He also tells the murderers that Banquo is blameworthy for their tragic, unhappy lives. After angering the murderers, Macbeth switches to a more sarcastic tone and manipulates the murderers so they will feel like they need to prove themselves men, worthy of Macbeth’s presence. By asking questions, Macbeth leaves a gap between him and the murderers and waits for them to fill it. He asks “Are you so gospeled/ To pray for this good man and for his issue/ Whose heavy hand hath bowed you to the grave/ And beggared yours forever? (3.1.98-101).
Nevertheless one murder didn't comfort him, he thinks he needs to secure his position. So he goes off and hires hit men to kill who he thinks is his enemy, the one who can take his power, Banqo. Soon enough he finds himself ordering the slaughter of a traitors family, which is when remorse never enters his thoughts. Macbeth’s greed and ambitions are the sheer motivators of his killings and that is evident throughout the journey of the play. As Shakespeare once wrote , “Fair is foul and foul is fair” (Act I, Sc.I, Line
On the hand, there lies Claudius. The reader has just learned that he was willing to kill his own brother to become king. Murder is a horrible thing, but killing your own brother for your own selfish needs is far beyond horrible. When learning this, in combination with feel bad for Hamlet, the reader is left hating Claudius for what he has done. Additionally, this is a very important scene in the play.
Dramatic irony occurs when the reader knows something that one of the characters does not. Such is the case in “The Cask of Amontillado” as the story begins with Montresor stating “The thousand injuries of Fortunato I had borne as I best could; but when he ventured upon insult, I vowed revenge”(510). This statement sets up dramatic irony throughout the story as the reader knows Montresor has sworn revenge on Forunato, while Fortunato believes they are still friends. This irony is evident through the whole story as Montresor pretends to be friends luring Fortunato to his cellar where he would eventually trap and kill him. The irony enhances the brutality of the murder as the reader knows throughout Montresor is planning some revenge while Fortunato believes he is going to sample his friends wine.
There is often one companion that the vigilante can seek help from and reaffirm their belief in doing the right thing; the side kick. The vigilante is a memorable archetype that relates to the audience in that is more realistic than a pure and just hero, and the emotions that one feels when one sees crimes going unpunished. The vigilante haunted by the past, morally ambiguous, sacrifices all relationships except for the side kick in order to bring punishment to the wicked. In Hamlet by William Shakespeare, Prince Hamlet is so determined to get his revenge for the murder of his father; he adopts the archetype of the vigilante. The beginning of the vigilante is a traumatic past.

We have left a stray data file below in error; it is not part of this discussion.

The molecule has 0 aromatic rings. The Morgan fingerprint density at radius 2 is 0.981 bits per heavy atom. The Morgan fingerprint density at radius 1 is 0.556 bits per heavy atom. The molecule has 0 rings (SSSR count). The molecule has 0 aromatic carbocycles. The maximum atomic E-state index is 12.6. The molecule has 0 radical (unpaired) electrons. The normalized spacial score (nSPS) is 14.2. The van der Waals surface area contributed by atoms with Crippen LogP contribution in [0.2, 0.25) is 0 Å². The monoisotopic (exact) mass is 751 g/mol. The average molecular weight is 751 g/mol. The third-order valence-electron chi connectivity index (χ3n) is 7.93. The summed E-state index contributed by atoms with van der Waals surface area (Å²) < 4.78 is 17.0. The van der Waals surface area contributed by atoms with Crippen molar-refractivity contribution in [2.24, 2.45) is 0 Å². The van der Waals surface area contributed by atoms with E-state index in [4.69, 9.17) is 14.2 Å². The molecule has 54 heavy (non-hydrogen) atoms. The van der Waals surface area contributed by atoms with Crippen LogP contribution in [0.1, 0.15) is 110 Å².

Oedipus starts his own downfall by bringing in a prophet to discover what was causing the plague. He discovers the murderer of Laius must be killed or exiled from the land for the plague to halt. Oedipus now takes the situation into his own hands and is determined to find Laius’ murderer. He starts off with a speech asking his people if the murderer or anybody who knows the murderer would step forward and announce him or herself. If they responded the only punishment they would receive would be banishment from the kingdom.
Having realized the loss of his Queen, Macbeth fantasizes his own demise; his conscience wants justice for the sins he has committed, showing his guilt and remorse for what he’s done. Macbeth finally begins to understand the moral rights and wrongs in his
Revenge must begin with a motive. In the play Hamlet, Fortinbras and Hamlet both seek revenge for the death of their fathers. Hamlet desires revenge because he is ordered to do so. Also he develops a hated for the new marriage of his mother and Claudius. Old Hamlet informs his son that he was murdered by his brother.
False assumptions and lack of proof have led to horrific death of the innocent. The craving for revenge has always been a strong motive. In the short story “Cask of Amontillado” Edgar Allan Poe exposes the reader to the dark emotions of revenge through his use of diction, imagery, and plot in the story. Edgar Allan Poe used diction to present the reader with a broader view of revenge and clues on why Montresor wanted his revenge against Fortunato. Poe uses a grand choice of diction throughout the entire story, but there are some main points that need to be observed with a closer perspective to perhaps reveal and understand a deeper meaning.
Oedipus Rex is a Greek tragedy written by Sophocles about a man who tries to escape a prophecy from coming true but ends up fulfilling it instead. Oedipus, the protagonist, is destined to kill his father, Lauis and to marry his mother, Jocasta. Oedipus soon discovers that all this time he has been in denial and leads to his own destruction, gauging his eyes out. With this, Sophocles, knowing that his audience already knows the outcome of the play, uses that knowledge to create situations that involve verbal, dramatic, and situational irony that keep the audience on the edge and also to develop the characters in the play. Accordingly, this play sends a strong message of fate and free will to the audience.